What I Drink at Home: NaPoWriMo 2015, Day 17

I shared with everyone that bats aren’t as scary as they seem,
and that Joseph Cavicchia, sitting on the bathroom counter,
said he was taking his hairstyle to the next level. 13 people
liked that; Cynthia Pepper-Jones said she “snaughled,”
and Suzanne Ryan Hoyt said that Joseph is a hoot.
(I have to agree, so I “liked” both comments.)
Another Joseph, where he cleans up beer cans
near the empty sandbox in the baby end of
a local park, then says, “Great. Now I smell like
Budweiser.” 3 “likes” on that, but it passed
without comment. There’s Joseph again, telling me
that a pink streak in the sky has “a relaxing, radiant glow.”
8 “likes,” and Julie Vassilatos says, “loooooove.”
It’s been a while since I had breakfast. It’s been a while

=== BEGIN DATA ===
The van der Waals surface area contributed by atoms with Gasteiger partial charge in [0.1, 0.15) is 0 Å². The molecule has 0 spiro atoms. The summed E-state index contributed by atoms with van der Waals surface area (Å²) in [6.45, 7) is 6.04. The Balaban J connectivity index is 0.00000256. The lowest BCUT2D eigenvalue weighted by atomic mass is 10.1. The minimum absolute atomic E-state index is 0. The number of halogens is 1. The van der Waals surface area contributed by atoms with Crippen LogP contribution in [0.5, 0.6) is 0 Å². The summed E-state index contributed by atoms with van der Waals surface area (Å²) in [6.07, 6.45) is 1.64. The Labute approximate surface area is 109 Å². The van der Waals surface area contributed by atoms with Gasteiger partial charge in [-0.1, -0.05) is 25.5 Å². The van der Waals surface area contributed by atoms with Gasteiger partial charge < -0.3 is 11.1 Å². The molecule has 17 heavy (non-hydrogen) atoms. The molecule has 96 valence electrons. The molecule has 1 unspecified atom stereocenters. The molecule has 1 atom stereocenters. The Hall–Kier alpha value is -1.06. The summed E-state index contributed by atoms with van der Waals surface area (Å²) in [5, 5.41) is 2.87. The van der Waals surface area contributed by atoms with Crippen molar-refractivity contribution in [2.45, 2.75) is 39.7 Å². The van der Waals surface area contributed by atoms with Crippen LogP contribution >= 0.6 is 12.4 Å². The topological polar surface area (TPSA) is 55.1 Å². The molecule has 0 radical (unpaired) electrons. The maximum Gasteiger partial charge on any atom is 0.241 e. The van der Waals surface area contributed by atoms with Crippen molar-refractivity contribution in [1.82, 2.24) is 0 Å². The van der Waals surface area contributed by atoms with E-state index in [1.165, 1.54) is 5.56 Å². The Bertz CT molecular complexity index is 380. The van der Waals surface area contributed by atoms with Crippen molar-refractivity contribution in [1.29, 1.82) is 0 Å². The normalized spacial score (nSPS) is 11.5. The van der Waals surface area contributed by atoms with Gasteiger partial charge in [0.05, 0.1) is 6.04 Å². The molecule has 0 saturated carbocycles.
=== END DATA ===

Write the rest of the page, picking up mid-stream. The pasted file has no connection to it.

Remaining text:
since I had lunch. I wonder why I didn’t share it? It was
extraordinary: a Colombian-style hot dog with a number of
sauces and toppings, not the least of which were crumbs
of crushed potato chips, and – right down the center –
a line of 3 hard-boiled quail eggs, which were tiny
as eyes, and sweet, unless that was the pineapple ketchup.
I also had a “kola flavored soda.” Brand name: Colombiana
la nuestra. Tagline: La que tomamos en casa. This is not
what I drink at home, certainly. This was consumed
at work, where today I received (also unshared)
a box containing 8 small, plastic clowns.
Former cake toppers, perhaps—now, 7 out of 8
mock the 8th one, who stands in the center,
but I might have to do some rearranging.

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Publication Spotlight: Graze

Here is the second in a series of posts in which I call your attention to some great publications (that happened to publish something of mine). This time, we’re taking a moment to appreciate Graze.